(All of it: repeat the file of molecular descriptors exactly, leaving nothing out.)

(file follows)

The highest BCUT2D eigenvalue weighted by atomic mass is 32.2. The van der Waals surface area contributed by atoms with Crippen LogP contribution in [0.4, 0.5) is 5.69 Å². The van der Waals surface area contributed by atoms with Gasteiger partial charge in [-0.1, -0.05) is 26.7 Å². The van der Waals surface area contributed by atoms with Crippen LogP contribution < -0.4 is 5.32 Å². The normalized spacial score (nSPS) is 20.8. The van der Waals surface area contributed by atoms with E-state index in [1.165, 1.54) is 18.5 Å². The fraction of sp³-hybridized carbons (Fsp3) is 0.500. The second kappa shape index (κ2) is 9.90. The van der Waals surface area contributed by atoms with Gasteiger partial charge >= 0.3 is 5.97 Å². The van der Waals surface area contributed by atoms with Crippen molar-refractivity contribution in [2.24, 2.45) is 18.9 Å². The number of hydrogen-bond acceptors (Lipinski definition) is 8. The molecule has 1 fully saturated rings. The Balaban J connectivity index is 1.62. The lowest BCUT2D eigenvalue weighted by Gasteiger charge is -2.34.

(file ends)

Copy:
The highest BCUT2D eigenvalue weighted by atomic mass is 32.2. The van der Waals surface area contributed by atoms with Crippen LogP contribution in [0.4, 0.5) is 5.69 Å². The van der Waals surface area contributed by atoms with Gasteiger partial charge in [-0.1, -0.05) is 26.7 Å². The van der Waals surface area contributed by atoms with Crippen LogP contribution < -0.4 is 5.32 Å². The normalized spacial score (nSPS) is 20.8. The van der Waals surface area contributed by atoms with E-state index in [1.165, 1.54) is 18.5 Å². The fraction of sp³-hybridized carbons (Fsp3) is 0.500. The second kappa shape index (κ2) is 9.90. The van der Waals surface area contributed by atoms with Gasteiger partial charge >= 0.3 is 5.97 Å². The van der Waals surface area contributed by atoms with Crippen molar-refractivity contribution in [2.24, 2.45) is 18.9 Å². The number of hydrogen-bond acceptors (Lipinski definition) is 8. The molecule has 1 fully saturated rings. The Balaban J connectivity index is 1.62. The lowest BCUT2D eigenvalue weighted by Gasteiger charge is -2.34.